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Surfing the Grant Waves: How to Deal with Social and Funding Wind Shifts

In Mordecai Richler’s hilarious novel Barney’s Version, a discussion arises:

“We’ve got a problem this year. There’s been a decline in the number of anti-Semitic outrages.”
“Yeah. Isn’t that a shame,” I said.
“Don’t get me wrong. I’m against anti-Semitism. But every time some asshole daubs a swastika on a synagogue wall or knocks over a stone in one of our cemeteries, our guys get so nervous they phone me with pledges.”

In some ways, the worse things are, the better they are for nonprofits, because funding is likely to follow the broad contours of social issues. For example, before the Columbine shooting, the vast majority of money for at-risk youth and after school programs targeted inner cities. A few years later, money began appearing for suburban and rural schools, the thinking being that now all teenagers were at risk simply by virtue of being teenagers. A case in point is the 21st Century Community Learning Centers program, which emerged around the time of Columbine; we’ve written at least a dozen or so funded grants, mostly in non-inner city areas. In fact, one funded 21st CCLC grant we wrote served Aspen, CO—an area not usually seen as a hotbed of social needs.

It’s not even clear that the conventional wisdom of the rationale behind the programs, which attacked the conventional wisdom of what was supposedly behind the shootings, was correct, as argues here. But for grant writing purposes, that’s less important than noticing the direction of the grant winds. If you were a suburban school district trying to fund, say, an art programs, and you read the Federal Register, you might’ve noticed new funding or shifts in emphasis. You could’ve combined your art program with nominal academic support, thus widening your program focus enough to make a plausible applicant for the 21st CCLC program and thus getting the money to carry out your central purpose: art.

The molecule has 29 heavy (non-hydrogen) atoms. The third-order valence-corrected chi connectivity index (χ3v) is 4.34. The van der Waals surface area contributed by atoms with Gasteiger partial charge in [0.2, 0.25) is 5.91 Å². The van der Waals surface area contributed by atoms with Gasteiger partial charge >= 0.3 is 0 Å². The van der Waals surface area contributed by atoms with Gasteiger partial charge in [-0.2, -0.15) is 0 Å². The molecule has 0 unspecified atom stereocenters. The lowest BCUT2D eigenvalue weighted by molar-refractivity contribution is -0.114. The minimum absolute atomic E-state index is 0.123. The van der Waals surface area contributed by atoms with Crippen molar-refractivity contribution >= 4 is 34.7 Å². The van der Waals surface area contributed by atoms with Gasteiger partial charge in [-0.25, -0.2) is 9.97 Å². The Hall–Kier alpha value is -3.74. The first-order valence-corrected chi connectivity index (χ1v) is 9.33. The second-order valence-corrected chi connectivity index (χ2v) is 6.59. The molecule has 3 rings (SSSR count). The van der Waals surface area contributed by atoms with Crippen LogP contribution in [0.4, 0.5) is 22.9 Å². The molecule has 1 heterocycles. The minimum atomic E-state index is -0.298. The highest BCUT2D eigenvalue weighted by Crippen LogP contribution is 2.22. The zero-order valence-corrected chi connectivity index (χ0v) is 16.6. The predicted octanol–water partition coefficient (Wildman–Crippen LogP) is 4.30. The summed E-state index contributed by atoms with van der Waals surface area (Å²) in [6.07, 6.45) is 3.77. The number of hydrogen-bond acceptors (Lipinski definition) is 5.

This isn’t to say that you should fraudulently misrepresent what you do, because you shouldn’t, or that it’s necessary to change your program’s purpose haphazardly; you want to notice the wind but not necessarily be driven by it. Nonetheless, smart nonprofits find ways of getting the grant funds they need by shackling one idea to another, more fundable idea, particularly if “fundable” means a live RFP is on the street. Sometimes clients have ideas for programs they want to run that can be made vastly more fundable with relatively minor tweaks. We often suggest and execute those tweaks.

It’s not uncommon for nonprofits to shift their focus with time, funding, and opportunities. This will correlate to some extent with the general media landscape. To use another trend, homeless programs were more prevalent in the late 80s and early 90s. Today, an organization that once worked solely on homeless issues might expand its area of expertise to related areas, like affordable housing, prisoner reentry, or foster care emancipation. The latter problem has gained some traction in recent years as various levels of government have come to realize that few 17-year-olds are ready to be self-supporting the moment they turn 18, resulting in in crime, drug use, and prostitution as common outcomes among this population, as depicted in Charles Bock’s novel Beautiful Children.

Finally, organizations that pursue grants in other areas should remember that administrative funds from one area might end up subsidizing another; this commonly happens with service contracts, such as substance abuse treatment and foster care and can also occur with grants. In the near future, Isaac is going to describe how and why to acquire a Federally Approved Cost Allocation Plan and resulting Indirect Cost Rate, which is a great way to secure general purpose administrative funds to support multi-program operations. By pursuing grants related to your nominal field of expertise, you can in effect diversify and avoid major problems if there’s a decline in your version of the number of anti-Semitic outrages. Don’t put all your investments in a single stock, and don’t invest all your grant writing and service energy in a single cause, lest you discover that specialization has led you to an evolutionary dead end.